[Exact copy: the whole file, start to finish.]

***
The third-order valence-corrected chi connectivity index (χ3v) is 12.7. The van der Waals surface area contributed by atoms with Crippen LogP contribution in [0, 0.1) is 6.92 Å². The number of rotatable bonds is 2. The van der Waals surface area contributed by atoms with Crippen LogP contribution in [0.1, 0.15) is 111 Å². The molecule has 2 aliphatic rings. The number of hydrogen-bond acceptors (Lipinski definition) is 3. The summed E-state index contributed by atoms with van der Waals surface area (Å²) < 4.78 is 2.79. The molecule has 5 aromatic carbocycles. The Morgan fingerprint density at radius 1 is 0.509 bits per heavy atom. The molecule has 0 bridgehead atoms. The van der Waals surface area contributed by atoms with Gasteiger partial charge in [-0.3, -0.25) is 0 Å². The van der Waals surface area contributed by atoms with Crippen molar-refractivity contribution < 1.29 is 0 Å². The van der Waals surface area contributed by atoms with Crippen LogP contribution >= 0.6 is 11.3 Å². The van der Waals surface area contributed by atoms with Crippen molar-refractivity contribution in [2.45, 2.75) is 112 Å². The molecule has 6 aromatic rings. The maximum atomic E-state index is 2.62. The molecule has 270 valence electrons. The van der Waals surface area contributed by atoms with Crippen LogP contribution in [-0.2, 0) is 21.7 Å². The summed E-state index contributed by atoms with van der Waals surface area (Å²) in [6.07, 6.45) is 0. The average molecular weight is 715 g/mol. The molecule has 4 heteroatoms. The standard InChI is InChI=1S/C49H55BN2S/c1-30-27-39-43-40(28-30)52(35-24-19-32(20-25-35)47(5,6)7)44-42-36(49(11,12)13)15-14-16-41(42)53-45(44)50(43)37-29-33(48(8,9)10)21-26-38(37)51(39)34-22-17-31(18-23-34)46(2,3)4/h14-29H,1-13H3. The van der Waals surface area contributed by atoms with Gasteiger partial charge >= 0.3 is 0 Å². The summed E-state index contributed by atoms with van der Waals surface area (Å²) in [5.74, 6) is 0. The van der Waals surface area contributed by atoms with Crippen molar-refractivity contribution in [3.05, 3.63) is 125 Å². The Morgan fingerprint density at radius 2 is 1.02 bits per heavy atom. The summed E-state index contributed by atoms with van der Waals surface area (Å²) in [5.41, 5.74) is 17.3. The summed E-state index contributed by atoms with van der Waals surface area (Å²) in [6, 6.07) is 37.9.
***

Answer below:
The third-order valence-corrected chi connectivity index (χ3v) is 12.7. The van der Waals surface area contributed by atoms with Crippen LogP contribution in [0, 0.1) is 6.92 Å². The number of rotatable bonds is 2. The van der Waals surface area contributed by atoms with Crippen LogP contribution in [0.1, 0.15) is 111 Å². The molecule has 2 aliphatic rings. The number of hydrogen-bond acceptors (Lipinski definition) is 3. The summed E-state index contributed by atoms with van der Waals surface area (Å²) < 4.78 is 2.79. The molecule has 5 aromatic carbocycles. The Morgan fingerprint density at radius 1 is 0.509 bits per heavy atom. The molecule has 0 bridgehead atoms. The van der Waals surface area contributed by atoms with Gasteiger partial charge in [-0.3, -0.25) is 0 Å². The van der Waals surface area contributed by atoms with Crippen molar-refractivity contribution < 1.29 is 0 Å². The van der Waals surface area contributed by atoms with Crippen LogP contribution >= 0.6 is 11.3 Å². The van der Waals surface area contributed by atoms with Crippen molar-refractivity contribution in [2.45, 2.75) is 112 Å². The molecule has 6 aromatic rings. The maximum atomic E-state index is 2.62. The molecule has 270 valence electrons. The van der Waals surface area contributed by atoms with Crippen LogP contribution in [-0.2, 0) is 21.7 Å². The summed E-state index contributed by atoms with van der Waals surface area (Å²) in [6.07, 6.45) is 0. The average molecular weight is 715 g/mol. The molecule has 4 heteroatoms. The standard InChI is InChI=1S/C49H55BN2S/c1-30-27-39-43-40(28-30)52(35-24-19-32(20-25-35)47(5,6)7)44-42-36(49(11,12)13)15-14-16-41(42)53-45(44)50(43)37-29-33(48(8,9)10)21-26-38(37)51(39)34-22-17-31(18-23-34)46(2,3)4/h14-29H,1-13H3. The van der Waals surface area contributed by atoms with Gasteiger partial charge >= 0.3 is 0 Å². The summed E-state index contributed by atoms with van der Waals surface area (Å²) in [5.74, 6) is 0. The van der Waals surface area contributed by atoms with Crippen molar-refractivity contribution in [3.05, 3.63) is 125 Å². The Morgan fingerprint density at radius 2 is 1.02 bits per heavy atom. The summed E-state index contributed by atoms with van der Waals surface area (Å²) in [5.41, 5.74) is 17.3. The summed E-state index contributed by atoms with van der Waals surface area (Å²) in [6, 6.07) is 37.9.